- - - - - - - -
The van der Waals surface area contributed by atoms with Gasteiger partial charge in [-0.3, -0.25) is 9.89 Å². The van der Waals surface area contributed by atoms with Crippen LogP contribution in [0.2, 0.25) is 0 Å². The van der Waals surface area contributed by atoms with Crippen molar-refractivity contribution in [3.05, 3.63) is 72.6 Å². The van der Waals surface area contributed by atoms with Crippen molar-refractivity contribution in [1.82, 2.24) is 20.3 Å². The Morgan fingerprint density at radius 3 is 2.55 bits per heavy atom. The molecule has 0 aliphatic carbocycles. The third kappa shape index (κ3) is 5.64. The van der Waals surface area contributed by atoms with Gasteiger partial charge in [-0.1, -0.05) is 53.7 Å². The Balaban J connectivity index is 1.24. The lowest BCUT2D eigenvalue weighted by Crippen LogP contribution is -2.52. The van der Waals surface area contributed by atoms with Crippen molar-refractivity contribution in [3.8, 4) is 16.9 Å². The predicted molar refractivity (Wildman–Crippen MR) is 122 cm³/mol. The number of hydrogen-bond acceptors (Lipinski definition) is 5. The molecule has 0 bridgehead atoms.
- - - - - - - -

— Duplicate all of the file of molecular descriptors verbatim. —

The van der Waals surface area contributed by atoms with Gasteiger partial charge in [-0.3, -0.25) is 9.89 Å². The van der Waals surface area contributed by atoms with Crippen LogP contribution in [0.2, 0.25) is 0 Å². The van der Waals surface area contributed by atoms with Crippen molar-refractivity contribution in [3.05, 3.63) is 72.6 Å². The van der Waals surface area contributed by atoms with Crippen molar-refractivity contribution in [1.82, 2.24) is 20.3 Å². The Morgan fingerprint density at radius 3 is 2.55 bits per heavy atom. The molecule has 0 aliphatic carbocycles. The third kappa shape index (κ3) is 5.64. The van der Waals surface area contributed by atoms with Gasteiger partial charge in [-0.1, -0.05) is 53.7 Å². The Balaban J connectivity index is 1.24. The lowest BCUT2D eigenvalue weighted by Crippen LogP contribution is -2.52. The van der Waals surface area contributed by atoms with Crippen molar-refractivity contribution in [3.8, 4) is 16.9 Å². The predicted molar refractivity (Wildman–Crippen MR) is 122 cm³/mol. The number of hydrogen-bond acceptors (Lipinski definition) is 5. The molecule has 0 bridgehead atoms.